Candid Cinema

‘White Men Can’t Jump’ Review

By: Amanda Guarragi

It’s hard for many to wrap their mind around a remake of one of their favourite films, but sometimes the remake can be good. In the case of White Men Can’t Jump, Director Calmatic modernizes the story and still pays homage to what came before it. The original film with Wesley Snipes and Woody Harrelson was released in 1992 and became a comfort film for many. In this remake, Sinqua Walls and Jack Harlow take on the same roles and have strong chemistry that carries the film. Even without watching the original, this remake is a fun sports dramedy with heart. Co-writers Kenya Barris, Doug Hall and Ron Shelton all come together to write humorous dialogue and hard-hitting emotional scenes. 

It is clear to everyone that Jack Harlow has never acted before, but it felt like this role was made for him. He did craft his character while still incorporating hints of what Harrelson did in the past. Jeremy (Harlow) wanted to be in the NBA his whole life, but after a bad injury, his knees couldn’t take the pressure of the game. Similar to Kamal (Walls), who was on the verge of greatness until he had some family issues to contend with and veered off the path he was on. They both loved basketball and wanted to join the big leagues, but it wasn’t in the cards for them. One day, both are short on cash, check their skills, and respect the other enough to join forces. They hustle some mini-games leading to playing the big tournament at the film’s end for a big cash prize. 

The chemistry between the cast makes this feel less generic than it could have been. Harlow and Walls have great banter, and the dialogue when delivering those racial jokes plays more as conversations. It’s more so Walls informing Harlow that his delivery is wrong and immediately changing it. Surprisingly, Vince Staples and Myles Bullock stole the spotlight as Kamal’s best friends. Their line delivery and comedic timing were spot on and came in to spice up the conversation at the right moments. The more involved Jeremy became in their lives, the more they could trust him and invite him to be part of theirs. They came from two backgrounds, but their love of basketball brought them together.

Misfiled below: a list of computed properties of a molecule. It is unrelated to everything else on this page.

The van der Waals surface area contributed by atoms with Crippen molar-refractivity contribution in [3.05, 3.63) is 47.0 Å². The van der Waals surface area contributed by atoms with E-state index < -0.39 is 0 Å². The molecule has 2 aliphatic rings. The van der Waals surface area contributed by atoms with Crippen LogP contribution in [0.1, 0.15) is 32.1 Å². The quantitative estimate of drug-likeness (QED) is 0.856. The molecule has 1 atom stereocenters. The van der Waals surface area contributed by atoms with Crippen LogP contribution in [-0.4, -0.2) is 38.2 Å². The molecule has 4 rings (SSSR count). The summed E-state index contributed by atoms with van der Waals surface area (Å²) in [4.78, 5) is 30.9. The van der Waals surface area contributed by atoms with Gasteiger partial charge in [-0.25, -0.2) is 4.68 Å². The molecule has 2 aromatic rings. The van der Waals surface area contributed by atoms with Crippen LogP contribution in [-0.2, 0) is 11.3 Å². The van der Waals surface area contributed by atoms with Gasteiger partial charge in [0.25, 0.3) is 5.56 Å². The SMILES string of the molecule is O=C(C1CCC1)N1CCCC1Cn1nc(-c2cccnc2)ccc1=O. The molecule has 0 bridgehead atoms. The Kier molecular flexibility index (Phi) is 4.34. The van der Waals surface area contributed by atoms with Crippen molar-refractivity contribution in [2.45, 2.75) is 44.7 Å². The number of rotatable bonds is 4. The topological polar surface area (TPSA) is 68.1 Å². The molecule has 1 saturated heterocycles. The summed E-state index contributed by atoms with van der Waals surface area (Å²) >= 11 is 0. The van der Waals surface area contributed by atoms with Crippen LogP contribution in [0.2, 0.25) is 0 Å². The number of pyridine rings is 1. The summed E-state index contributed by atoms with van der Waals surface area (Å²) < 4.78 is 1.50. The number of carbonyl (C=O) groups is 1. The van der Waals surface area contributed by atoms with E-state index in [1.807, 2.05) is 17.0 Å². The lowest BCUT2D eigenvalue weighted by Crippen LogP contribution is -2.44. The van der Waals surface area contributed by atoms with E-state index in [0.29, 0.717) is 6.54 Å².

White Men Can’t Jump is a big surprise win for Disney because they changed the film just enough to connect with modern audiences. It’s important for a remake to feel authentic to the period that it was released. The film has a lot of heart, good humour and some inspirational moments that bring comfort to audiences. It is the definition of a feel-good movie that can have repeated viewings. It also has Lance Riddick’s final performance as Kamal’s father. Sometimes people lose their way when making it to the top, but it’s necessary to look back and understand why you started on this journey in the first place. This film unexpectedly hit all the right beats and made a new comfort film for many. 


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